Rush Limbaugh's Reputation as King of Right-Wing AM Radio Has Come Crashing Down
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One week after it was first reported that talk radio giant Cumulus Media might cut ties with Rush Limbaugh and pull his show from 40 of its stations nationwide, the end result of the contractual showdown remains unclear. But we do know this: The damage has been done to Limbaugh and his reputation inside the world of AM radio as an untouchable star.
By opting to publicly negotiate its contract and making it clear the broadcast company is willing to walk away from his program, Cumulus has delivered a once unthinkable blow to Limbaugh's industry prestige. (Cumulus is also threatening to drop Sean Hannity's syndicated radio show.)
Even if Limbaugh wins in the end, he loses. Even if Limbaugh manages to stay on Cumulus' enviable rosters of major market talk stations, Limbaugh comes out of the tussle tarnished and somewhat diminished.
Recall that one year after Limbaugh ignited the most severe crisis of his career by insulting law student Sandra Fluke for three days on the air, attacking her as a "slut," the talker's team announced the host was unhappy with Cumulus. Angry that its CEO had been noting in the press how many advertisers Limbaugh had lost over the Fluke firestorm (losses that continue to accumulate), an anonymous Limbaugh source told Politico the host was so angry he might walk away from Cumulus when his contract expired at the end of the year.
Well, last week Cumulus called Limbaugh's bluff, plain and simple. And now the talker's side appears to be scrambling to make sure his show remains with Cumulus. But again, the damage is done. If Limbaugh really were an all-powerful source in AM radio, he would walk away from Cumulus. But he's not, and he can't.
Cumulus is reportedly driving a hard bargain and wants to reduce the costs associated with carrying Limbaugh's show, especially since he's unable to attract the same advertisers he used to. If in the end a deal is struck and Limbaugh stays with Cumulus for a reduced rate, what happens when the talker's contract expires with another large AM station group? Of course they're going to demand the same deal Cumulus got in exchange for keeping Limbaugh's show, or they'll threaten to drop the talker, too. And then on and on the process will repeat itself as broadcasters realize that maybe they can get Limbaugh on the cheap.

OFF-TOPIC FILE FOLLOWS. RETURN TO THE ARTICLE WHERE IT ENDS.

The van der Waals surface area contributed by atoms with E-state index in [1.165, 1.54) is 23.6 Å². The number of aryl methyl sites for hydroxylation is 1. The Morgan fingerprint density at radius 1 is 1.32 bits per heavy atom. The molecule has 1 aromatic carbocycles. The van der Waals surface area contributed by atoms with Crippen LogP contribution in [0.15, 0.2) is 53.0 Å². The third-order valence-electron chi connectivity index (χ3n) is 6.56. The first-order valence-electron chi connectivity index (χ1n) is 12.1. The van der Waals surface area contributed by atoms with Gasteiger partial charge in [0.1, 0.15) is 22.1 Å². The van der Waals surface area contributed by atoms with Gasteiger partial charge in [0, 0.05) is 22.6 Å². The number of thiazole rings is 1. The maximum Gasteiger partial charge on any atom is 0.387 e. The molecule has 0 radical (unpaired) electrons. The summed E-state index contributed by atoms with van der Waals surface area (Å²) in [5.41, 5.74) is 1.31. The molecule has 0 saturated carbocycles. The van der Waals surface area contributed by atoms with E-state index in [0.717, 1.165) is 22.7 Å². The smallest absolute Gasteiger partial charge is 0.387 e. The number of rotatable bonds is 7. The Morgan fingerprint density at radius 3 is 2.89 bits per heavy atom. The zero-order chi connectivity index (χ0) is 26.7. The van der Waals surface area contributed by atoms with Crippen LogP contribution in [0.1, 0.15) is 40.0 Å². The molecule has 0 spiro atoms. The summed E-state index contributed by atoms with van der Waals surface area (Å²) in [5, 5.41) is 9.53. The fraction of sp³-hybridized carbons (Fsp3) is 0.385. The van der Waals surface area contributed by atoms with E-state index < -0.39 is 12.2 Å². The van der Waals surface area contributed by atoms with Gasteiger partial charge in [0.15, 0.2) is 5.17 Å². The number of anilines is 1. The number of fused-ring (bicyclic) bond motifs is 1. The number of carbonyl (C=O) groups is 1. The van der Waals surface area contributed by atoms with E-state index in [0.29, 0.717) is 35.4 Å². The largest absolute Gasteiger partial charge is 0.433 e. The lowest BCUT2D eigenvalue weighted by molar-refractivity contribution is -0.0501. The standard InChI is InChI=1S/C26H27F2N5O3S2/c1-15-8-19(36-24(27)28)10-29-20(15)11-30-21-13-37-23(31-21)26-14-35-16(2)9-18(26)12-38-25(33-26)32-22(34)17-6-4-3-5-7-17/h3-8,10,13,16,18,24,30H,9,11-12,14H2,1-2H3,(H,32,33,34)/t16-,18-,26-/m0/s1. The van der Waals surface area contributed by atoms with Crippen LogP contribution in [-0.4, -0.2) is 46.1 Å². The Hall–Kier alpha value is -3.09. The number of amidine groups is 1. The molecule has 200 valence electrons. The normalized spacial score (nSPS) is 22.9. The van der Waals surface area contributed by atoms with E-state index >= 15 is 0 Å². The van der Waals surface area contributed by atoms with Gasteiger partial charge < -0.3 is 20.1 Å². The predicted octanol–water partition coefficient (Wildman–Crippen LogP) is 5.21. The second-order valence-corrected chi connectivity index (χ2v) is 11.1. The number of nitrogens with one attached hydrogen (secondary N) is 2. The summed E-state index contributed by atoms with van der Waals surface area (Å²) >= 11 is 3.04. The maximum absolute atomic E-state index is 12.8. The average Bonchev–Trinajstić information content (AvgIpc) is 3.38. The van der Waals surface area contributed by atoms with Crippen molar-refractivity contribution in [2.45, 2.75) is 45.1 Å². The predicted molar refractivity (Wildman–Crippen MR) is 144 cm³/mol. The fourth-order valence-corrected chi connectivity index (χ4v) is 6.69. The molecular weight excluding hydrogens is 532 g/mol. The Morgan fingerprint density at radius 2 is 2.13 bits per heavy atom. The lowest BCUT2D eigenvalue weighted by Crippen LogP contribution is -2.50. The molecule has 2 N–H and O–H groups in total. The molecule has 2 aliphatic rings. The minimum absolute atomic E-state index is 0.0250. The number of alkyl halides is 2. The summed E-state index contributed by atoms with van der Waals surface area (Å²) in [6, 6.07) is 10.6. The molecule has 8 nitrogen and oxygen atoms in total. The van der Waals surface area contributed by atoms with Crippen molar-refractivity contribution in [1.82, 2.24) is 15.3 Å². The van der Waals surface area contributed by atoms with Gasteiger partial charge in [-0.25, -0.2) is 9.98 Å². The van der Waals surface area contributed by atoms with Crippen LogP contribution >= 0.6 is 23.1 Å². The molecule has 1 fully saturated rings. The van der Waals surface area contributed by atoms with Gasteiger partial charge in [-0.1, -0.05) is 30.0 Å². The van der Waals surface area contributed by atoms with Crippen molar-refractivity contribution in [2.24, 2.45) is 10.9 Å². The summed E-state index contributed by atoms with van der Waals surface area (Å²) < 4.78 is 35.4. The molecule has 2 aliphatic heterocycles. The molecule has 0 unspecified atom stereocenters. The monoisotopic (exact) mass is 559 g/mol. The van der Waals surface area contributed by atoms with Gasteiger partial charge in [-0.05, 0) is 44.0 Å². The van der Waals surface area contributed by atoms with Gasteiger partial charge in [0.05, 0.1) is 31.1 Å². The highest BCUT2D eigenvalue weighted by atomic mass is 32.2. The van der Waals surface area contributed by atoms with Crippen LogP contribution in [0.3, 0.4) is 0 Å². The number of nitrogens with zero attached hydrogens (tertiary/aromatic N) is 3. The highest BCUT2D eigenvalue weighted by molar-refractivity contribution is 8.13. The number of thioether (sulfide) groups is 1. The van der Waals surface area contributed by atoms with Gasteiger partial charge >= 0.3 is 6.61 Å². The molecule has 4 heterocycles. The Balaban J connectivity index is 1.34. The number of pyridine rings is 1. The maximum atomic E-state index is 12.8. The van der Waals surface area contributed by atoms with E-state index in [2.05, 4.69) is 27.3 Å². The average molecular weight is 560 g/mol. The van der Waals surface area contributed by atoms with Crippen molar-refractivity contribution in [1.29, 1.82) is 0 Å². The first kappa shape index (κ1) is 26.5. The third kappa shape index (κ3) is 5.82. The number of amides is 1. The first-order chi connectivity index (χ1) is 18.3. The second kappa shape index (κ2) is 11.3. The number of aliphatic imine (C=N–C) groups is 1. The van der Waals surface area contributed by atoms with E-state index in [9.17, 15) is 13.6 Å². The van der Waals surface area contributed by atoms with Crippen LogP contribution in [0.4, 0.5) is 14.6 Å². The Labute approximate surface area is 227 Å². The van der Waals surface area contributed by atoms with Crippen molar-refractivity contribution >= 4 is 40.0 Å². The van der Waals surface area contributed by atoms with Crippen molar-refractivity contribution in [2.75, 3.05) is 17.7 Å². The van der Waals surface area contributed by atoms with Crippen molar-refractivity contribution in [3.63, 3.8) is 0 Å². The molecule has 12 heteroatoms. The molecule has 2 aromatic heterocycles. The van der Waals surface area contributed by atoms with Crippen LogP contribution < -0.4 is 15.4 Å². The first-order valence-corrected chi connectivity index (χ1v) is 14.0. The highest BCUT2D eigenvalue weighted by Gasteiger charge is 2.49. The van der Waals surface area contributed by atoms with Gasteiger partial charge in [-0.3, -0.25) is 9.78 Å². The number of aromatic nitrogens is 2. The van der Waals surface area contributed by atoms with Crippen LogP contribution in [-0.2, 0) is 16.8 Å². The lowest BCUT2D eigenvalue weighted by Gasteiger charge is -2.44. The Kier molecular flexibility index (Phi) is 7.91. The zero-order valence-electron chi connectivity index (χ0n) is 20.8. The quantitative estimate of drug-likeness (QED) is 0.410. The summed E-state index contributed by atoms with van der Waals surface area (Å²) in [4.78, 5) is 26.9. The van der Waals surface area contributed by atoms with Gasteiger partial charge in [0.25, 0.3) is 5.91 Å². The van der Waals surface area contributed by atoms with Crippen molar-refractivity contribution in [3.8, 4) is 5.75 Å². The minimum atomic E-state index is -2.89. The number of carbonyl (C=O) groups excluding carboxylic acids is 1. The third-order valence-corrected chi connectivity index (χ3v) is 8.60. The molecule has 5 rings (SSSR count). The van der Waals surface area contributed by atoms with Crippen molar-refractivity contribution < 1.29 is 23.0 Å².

By the way, this is the exact opposite of how Limbaugh renewals used to be handled. Year ago, owners and general managers at Limbaugh's host stations lived in fear of getting a phone call from Limbaugh's syndicator, Clear Channel-owned Premier Networks, informing them the host was moving across town to a competitor when his contract was up. But today, Cumulus negotiates its Limbaugh contract via the press, apparently without the slightest concern about ending its association with him.
Of course, Limbaugh and Clear Channel could hold their ground, refuse to budge on Cumulus' demands and walk away from the radio giant with AM stations from coast to coast. That is an option, but it's also an unpleasant one in terms of what it would mean to Limbaugh's once-unvarnished reputation as the AM talk gold standard.
Just look at what would likely happen to Limbaugh in New York City, the largest radio market in America. He's currently heard on WABC-AM, which has broadcast Limbaugh for decades and has served as his unofficial flagship station in America. But Cumulus owns the station and it's one that Limbaugh would get yanked off if the two sides can't come to an agreement. Where would Limbaugh likely end up in New York? On WOR-AM, a talk station that Clear Channel purchased last year, many observers believed, as a way to make sure Limbaugh would have a New York home if his deal ended at WABC-AM.